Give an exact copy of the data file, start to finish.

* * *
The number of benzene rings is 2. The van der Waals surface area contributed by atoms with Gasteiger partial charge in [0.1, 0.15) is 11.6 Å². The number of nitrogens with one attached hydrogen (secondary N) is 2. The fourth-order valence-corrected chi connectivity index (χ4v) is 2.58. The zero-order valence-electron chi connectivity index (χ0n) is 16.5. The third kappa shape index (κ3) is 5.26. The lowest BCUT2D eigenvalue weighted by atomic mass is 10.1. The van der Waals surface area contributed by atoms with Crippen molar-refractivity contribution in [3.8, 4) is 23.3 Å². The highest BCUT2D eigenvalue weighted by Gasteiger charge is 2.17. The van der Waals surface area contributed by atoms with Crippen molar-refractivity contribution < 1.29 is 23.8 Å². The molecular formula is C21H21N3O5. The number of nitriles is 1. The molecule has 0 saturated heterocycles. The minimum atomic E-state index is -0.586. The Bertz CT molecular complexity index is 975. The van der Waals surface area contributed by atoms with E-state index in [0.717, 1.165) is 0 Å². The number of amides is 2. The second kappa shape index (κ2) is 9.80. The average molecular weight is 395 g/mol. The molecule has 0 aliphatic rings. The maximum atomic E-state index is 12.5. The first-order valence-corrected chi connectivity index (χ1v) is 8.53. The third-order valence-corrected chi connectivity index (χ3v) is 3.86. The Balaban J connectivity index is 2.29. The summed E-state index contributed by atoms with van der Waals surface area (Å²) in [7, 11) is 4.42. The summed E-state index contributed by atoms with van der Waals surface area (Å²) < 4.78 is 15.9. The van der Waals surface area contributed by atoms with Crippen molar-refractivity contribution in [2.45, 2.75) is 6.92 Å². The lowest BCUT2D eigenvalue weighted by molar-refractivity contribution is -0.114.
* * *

The number of benzene rings is 2. The van der Waals surface area contributed by atoms with Gasteiger partial charge in [0.1, 0.15) is 11.6 Å². The number of nitrogens with one attached hydrogen (secondary N) is 2. The fourth-order valence-corrected chi connectivity index (χ4v) is 2.58. The zero-order valence-electron chi connectivity index (χ0n) is 16.5. The third kappa shape index (κ3) is 5.26. The lowest BCUT2D eigenvalue weighted by atomic mass is 10.1. The van der Waals surface area contributed by atoms with Crippen molar-refractivity contribution in [3.8, 4) is 23.3 Å². The highest BCUT2D eigenvalue weighted by Gasteiger charge is 2.17. The van der Waals surface area contributed by atoms with Crippen molar-refractivity contribution < 1.29 is 23.8 Å². The molecular formula is C21H21N3O5. The number of nitriles is 1. The molecule has 0 saturated heterocycles. The minimum atomic E-state index is -0.586. The Bertz CT molecular complexity index is 975. The van der Waals surface area contributed by atoms with E-state index in [0.717, 1.165) is 0 Å². The number of amides is 2. The second kappa shape index (κ2) is 9.80. The average molecular weight is 395 g/mol. The molecule has 0 aliphatic rings. The maximum atomic E-state index is 12.5. The first-order valence-corrected chi connectivity index (χ1v) is 8.53. The third-order valence-corrected chi connectivity index (χ3v) is 3.86. The Balaban J connectivity index is 2.29. The summed E-state index contributed by atoms with van der Waals surface area (Å²) in [7, 11) is 4.42. The summed E-state index contributed by atoms with van der Waals surface area (Å²) < 4.78 is 15.9. The van der Waals surface area contributed by atoms with Crippen molar-refractivity contribution in [2.45, 2.75) is 6.92 Å². The lowest BCUT2D eigenvalue weighted by molar-refractivity contribution is -0.114.